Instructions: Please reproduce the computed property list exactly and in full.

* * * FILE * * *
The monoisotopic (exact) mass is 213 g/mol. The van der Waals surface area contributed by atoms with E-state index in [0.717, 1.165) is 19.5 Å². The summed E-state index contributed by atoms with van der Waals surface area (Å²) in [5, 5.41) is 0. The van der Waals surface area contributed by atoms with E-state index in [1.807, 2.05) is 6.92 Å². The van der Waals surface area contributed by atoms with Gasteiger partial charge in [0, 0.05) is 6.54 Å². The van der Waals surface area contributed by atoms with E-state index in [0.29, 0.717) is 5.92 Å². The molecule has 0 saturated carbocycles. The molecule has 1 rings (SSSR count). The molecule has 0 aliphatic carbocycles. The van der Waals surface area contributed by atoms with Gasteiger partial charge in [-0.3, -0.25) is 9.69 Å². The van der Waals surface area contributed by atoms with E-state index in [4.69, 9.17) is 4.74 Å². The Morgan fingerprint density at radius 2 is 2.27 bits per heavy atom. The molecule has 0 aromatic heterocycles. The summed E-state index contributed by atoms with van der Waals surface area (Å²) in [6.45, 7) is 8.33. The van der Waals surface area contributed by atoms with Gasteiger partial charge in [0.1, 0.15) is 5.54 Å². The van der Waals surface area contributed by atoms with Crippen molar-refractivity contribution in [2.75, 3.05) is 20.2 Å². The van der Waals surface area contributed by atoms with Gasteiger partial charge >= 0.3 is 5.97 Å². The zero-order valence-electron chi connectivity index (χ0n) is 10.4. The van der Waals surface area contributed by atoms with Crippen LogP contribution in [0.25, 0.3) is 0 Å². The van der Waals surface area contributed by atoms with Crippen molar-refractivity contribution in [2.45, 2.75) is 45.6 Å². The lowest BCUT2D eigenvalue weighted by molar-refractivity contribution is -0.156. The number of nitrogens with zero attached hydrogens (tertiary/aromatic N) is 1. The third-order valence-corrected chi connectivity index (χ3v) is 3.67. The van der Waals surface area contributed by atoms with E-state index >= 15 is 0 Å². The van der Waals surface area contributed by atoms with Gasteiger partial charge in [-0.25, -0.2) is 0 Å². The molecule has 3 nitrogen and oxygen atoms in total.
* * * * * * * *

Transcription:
The monoisotopic (exact) mass is 213 g/mol. The van der Waals surface area contributed by atoms with E-state index in [0.717, 1.165) is 19.5 Å². The summed E-state index contributed by atoms with van der Waals surface area (Å²) in [5, 5.41) is 0. The van der Waals surface area contributed by atoms with E-state index in [1.807, 2.05) is 6.92 Å². The van der Waals surface area contributed by atoms with Gasteiger partial charge in [0, 0.05) is 6.54 Å². The van der Waals surface area contributed by atoms with E-state index in [0.29, 0.717) is 5.92 Å². The molecule has 0 saturated carbocycles. The molecule has 1 rings (SSSR count). The molecule has 0 aliphatic carbocycles. The van der Waals surface area contributed by atoms with Gasteiger partial charge in [-0.3, -0.25) is 9.69 Å². The van der Waals surface area contributed by atoms with E-state index in [4.69, 9.17) is 4.74 Å². The Morgan fingerprint density at radius 2 is 2.27 bits per heavy atom. The molecule has 0 aromatic heterocycles. The summed E-state index contributed by atoms with van der Waals surface area (Å²) in [6.45, 7) is 8.33. The van der Waals surface area contributed by atoms with Gasteiger partial charge in [0.1, 0.15) is 5.54 Å². The van der Waals surface area contributed by atoms with Crippen molar-refractivity contribution in [2.75, 3.05) is 20.2 Å². The van der Waals surface area contributed by atoms with Gasteiger partial charge >= 0.3 is 5.97 Å². The zero-order valence-electron chi connectivity index (χ0n) is 10.4. The van der Waals surface area contributed by atoms with Crippen LogP contribution in [0.25, 0.3) is 0 Å². The van der Waals surface area contributed by atoms with Crippen molar-refractivity contribution in [2.45, 2.75) is 45.6 Å². The lowest BCUT2D eigenvalue weighted by molar-refractivity contribution is -0.156. The number of nitrogens with zero attached hydrogens (tertiary/aromatic N) is 1. The third-order valence-corrected chi connectivity index (χ3v) is 3.67. The van der Waals surface area contributed by atoms with E-state index >= 15 is 0 Å². The van der Waals surface area contributed by atoms with Gasteiger partial charge in [-0.25, -0.2) is 0 Å². The molecule has 3 nitrogen and oxygen atoms in total.